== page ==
Juno has completed its fifth flyby, and NASA says they learn more about Jupiter with each trip around.
"This will be our fourth science pass – the fifth close flyby of Jupiter of the mission – and we are excited to see what new discoveries Juno will reveal," said Scott Bolton, principal investigator of Juno from the Southwest Research Institute in San Antonio. "Every time we get near Jupiter's cloud tops, we learn new insights that help us understand this amazing giant planet."
"Juno is providing spectacular results, and we are rewriting our ideas of how giant planets work."
NASA's probe, a swimming pool-sized spacecraft which launched in August 2011 and traveled 415 million miles to arrive at Jupiter in July 2016, has been continuously beaming photos back to Earth.
Juno's missions are highly variable, but its main focuses are to learn more about Jupiter's atmosphere, core and gravitational and magnetic fields. Thus far, Juno has imaged Jupiter's poles for the first time and recorded bizarre phenomena such as cloud formations and auroras on the gas giant.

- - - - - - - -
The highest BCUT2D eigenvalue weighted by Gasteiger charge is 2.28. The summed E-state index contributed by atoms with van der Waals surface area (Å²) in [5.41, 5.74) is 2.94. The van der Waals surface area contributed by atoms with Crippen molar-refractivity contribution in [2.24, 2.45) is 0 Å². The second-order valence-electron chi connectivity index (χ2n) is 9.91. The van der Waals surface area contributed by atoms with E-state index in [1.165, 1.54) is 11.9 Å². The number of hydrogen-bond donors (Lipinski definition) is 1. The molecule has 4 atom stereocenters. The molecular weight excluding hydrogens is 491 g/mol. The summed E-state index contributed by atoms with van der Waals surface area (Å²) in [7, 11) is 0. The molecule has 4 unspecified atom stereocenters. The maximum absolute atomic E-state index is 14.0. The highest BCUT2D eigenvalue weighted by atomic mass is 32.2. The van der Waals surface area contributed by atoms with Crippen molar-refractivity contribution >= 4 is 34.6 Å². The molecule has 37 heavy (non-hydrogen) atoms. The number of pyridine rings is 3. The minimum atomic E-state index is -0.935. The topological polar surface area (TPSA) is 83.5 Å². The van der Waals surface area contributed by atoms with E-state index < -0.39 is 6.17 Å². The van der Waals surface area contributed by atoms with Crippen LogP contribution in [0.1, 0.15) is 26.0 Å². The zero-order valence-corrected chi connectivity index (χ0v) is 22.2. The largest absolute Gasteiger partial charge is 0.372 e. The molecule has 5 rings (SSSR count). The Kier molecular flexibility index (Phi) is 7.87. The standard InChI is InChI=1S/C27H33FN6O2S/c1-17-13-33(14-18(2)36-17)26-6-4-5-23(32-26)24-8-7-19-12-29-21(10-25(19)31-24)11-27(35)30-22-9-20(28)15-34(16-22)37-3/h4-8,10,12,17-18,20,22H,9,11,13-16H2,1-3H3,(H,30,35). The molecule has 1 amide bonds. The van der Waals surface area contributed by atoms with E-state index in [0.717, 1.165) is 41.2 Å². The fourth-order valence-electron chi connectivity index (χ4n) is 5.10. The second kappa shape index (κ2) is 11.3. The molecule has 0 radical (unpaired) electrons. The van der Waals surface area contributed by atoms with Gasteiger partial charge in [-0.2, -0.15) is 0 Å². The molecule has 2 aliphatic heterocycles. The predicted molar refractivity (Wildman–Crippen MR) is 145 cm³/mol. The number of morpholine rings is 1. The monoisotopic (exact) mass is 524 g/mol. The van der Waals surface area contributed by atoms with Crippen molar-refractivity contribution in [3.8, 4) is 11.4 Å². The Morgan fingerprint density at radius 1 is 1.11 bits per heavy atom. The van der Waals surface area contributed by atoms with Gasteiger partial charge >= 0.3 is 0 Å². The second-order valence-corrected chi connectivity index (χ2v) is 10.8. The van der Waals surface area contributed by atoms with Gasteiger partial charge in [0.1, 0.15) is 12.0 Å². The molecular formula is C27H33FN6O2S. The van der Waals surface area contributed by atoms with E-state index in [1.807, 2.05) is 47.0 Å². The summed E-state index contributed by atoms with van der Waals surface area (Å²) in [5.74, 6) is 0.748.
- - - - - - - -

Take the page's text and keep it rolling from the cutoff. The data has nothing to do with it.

Juno is the first spacecraft to the outer planets to be powered solely by solar rays rather than nuclear power. It makes a flyby of Jupiter every two months or so.
"Juno is healthy, its science instruments are fully operational, and the data and images we've received are nothing short of amazing,"; said Thomas Zurbuchen, associate administrator for NASA's Science Mission Directorate.
Juno's orbit is highly elliptical, as close to 2,600 miles from the planet at its closest approach and as far as 5.03 million miles at its farthest. This is to avoid Jupiter's radiation belt, which could damage the numerous sensitive instruments inside of the probe.
After the 37th orbit, which should happen in February 2018, Juno will be sent careening into Jupiter, where the planet's atmosphere will disintegrate it. This will be done to prevent the creation of space debris and minimize the risk of the contamination of Earth bacteria on one of Jupiter's moons.